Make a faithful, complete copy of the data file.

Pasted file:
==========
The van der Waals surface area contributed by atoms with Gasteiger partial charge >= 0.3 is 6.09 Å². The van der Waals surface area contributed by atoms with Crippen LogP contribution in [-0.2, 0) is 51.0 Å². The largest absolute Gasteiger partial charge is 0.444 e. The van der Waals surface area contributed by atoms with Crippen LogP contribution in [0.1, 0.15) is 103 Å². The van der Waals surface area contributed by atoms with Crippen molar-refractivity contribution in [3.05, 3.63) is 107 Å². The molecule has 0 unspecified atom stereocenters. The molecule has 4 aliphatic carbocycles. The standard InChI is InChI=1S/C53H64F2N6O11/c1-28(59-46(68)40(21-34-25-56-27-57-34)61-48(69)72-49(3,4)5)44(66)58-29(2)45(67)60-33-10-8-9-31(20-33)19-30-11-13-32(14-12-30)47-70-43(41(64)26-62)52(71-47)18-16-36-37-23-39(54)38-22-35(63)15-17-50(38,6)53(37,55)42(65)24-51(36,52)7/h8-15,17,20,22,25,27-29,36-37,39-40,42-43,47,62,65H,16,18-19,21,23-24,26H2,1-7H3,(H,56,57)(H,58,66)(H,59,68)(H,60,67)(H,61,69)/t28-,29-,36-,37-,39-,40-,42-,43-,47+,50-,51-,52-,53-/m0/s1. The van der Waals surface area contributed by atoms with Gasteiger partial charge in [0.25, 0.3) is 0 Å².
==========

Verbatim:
The van der Waals surface area contributed by atoms with Gasteiger partial charge >= 0.3 is 6.09 Å². The van der Waals surface area contributed by atoms with Crippen LogP contribution in [-0.2, 0) is 51.0 Å². The largest absolute Gasteiger partial charge is 0.444 e. The van der Waals surface area contributed by atoms with Crippen LogP contribution in [0.1, 0.15) is 103 Å². The van der Waals surface area contributed by atoms with Crippen molar-refractivity contribution in [3.05, 3.63) is 107 Å². The molecule has 0 unspecified atom stereocenters. The molecule has 4 aliphatic carbocycles. The standard InChI is InChI=1S/C53H64F2N6O11/c1-28(59-46(68)40(21-34-25-56-27-57-34)61-48(69)72-49(3,4)5)44(66)58-29(2)45(67)60-33-10-8-9-31(20-33)19-30-11-13-32(14-12-30)47-70-43(41(64)26-62)52(71-47)18-16-36-37-23-39(54)38-22-35(63)15-17-50(38,6)53(37,55)42(65)24-51(36,52)7/h8-15,17,20,22,25,27-29,36-37,39-40,42-43,47,62,65H,16,18-19,21,23-24,26H2,1-7H3,(H,56,57)(H,58,66)(H,59,68)(H,60,67)(H,61,69)/t28-,29-,36-,37-,39-,40-,42-,43-,47+,50-,51-,52-,53-/m0/s1. The van der Waals surface area contributed by atoms with Gasteiger partial charge in [0.25, 0.3) is 0 Å².